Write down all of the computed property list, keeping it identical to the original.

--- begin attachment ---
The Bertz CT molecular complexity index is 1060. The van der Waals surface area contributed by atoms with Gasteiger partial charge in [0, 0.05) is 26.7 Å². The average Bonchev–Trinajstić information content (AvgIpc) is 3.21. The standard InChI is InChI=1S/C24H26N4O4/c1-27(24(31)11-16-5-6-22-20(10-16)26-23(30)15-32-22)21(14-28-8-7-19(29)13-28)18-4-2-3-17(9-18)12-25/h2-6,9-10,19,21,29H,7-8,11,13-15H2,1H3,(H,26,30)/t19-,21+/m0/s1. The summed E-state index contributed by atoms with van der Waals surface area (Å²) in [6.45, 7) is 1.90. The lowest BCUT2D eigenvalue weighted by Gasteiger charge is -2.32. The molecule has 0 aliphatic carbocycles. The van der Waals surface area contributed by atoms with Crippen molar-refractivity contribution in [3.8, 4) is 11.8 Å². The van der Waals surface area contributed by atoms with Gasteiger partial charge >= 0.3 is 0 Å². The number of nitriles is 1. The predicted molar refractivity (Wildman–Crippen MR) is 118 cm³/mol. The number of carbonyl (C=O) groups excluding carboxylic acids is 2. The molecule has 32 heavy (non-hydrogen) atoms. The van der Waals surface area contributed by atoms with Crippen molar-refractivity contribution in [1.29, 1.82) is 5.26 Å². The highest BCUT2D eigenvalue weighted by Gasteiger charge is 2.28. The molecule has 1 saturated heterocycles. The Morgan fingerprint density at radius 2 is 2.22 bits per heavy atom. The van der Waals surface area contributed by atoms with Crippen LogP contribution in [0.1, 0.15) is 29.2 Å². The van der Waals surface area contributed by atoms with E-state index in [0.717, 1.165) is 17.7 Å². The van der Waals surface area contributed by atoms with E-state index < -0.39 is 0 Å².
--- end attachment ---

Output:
The Bertz CT molecular complexity index is 1060. The van der Waals surface area contributed by atoms with Gasteiger partial charge in [0, 0.05) is 26.7 Å². The average Bonchev–Trinajstić information content (AvgIpc) is 3.21. The standard InChI is InChI=1S/C24H26N4O4/c1-27(24(31)11-16-5-6-22-20(10-16)26-23(30)15-32-22)21(14-28-8-7-19(29)13-28)18-4-2-3-17(9-18)12-25/h2-6,9-10,19,21,29H,7-8,11,13-15H2,1H3,(H,26,30)/t19-,21+/m0/s1. The summed E-state index contributed by atoms with van der Waals surface area (Å²) in [6.45, 7) is 1.90. The lowest BCUT2D eigenvalue weighted by Gasteiger charge is -2.32. The molecule has 0 aliphatic carbocycles. The van der Waals surface area contributed by atoms with Crippen molar-refractivity contribution in [3.8, 4) is 11.8 Å². The van der Waals surface area contributed by atoms with Gasteiger partial charge >= 0.3 is 0 Å². The number of nitriles is 1. The predicted molar refractivity (Wildman–Crippen MR) is 118 cm³/mol. The number of carbonyl (C=O) groups excluding carboxylic acids is 2. The molecule has 32 heavy (non-hydrogen) atoms. The van der Waals surface area contributed by atoms with Crippen molar-refractivity contribution in [1.29, 1.82) is 5.26 Å². The highest BCUT2D eigenvalue weighted by Gasteiger charge is 2.28. The molecule has 1 saturated heterocycles. The Morgan fingerprint density at radius 2 is 2.22 bits per heavy atom. The van der Waals surface area contributed by atoms with Crippen LogP contribution in [0.1, 0.15) is 29.2 Å². The van der Waals surface area contributed by atoms with E-state index in [0.717, 1.165) is 17.7 Å². The van der Waals surface area contributed by atoms with E-state index < -0.39 is 0 Å².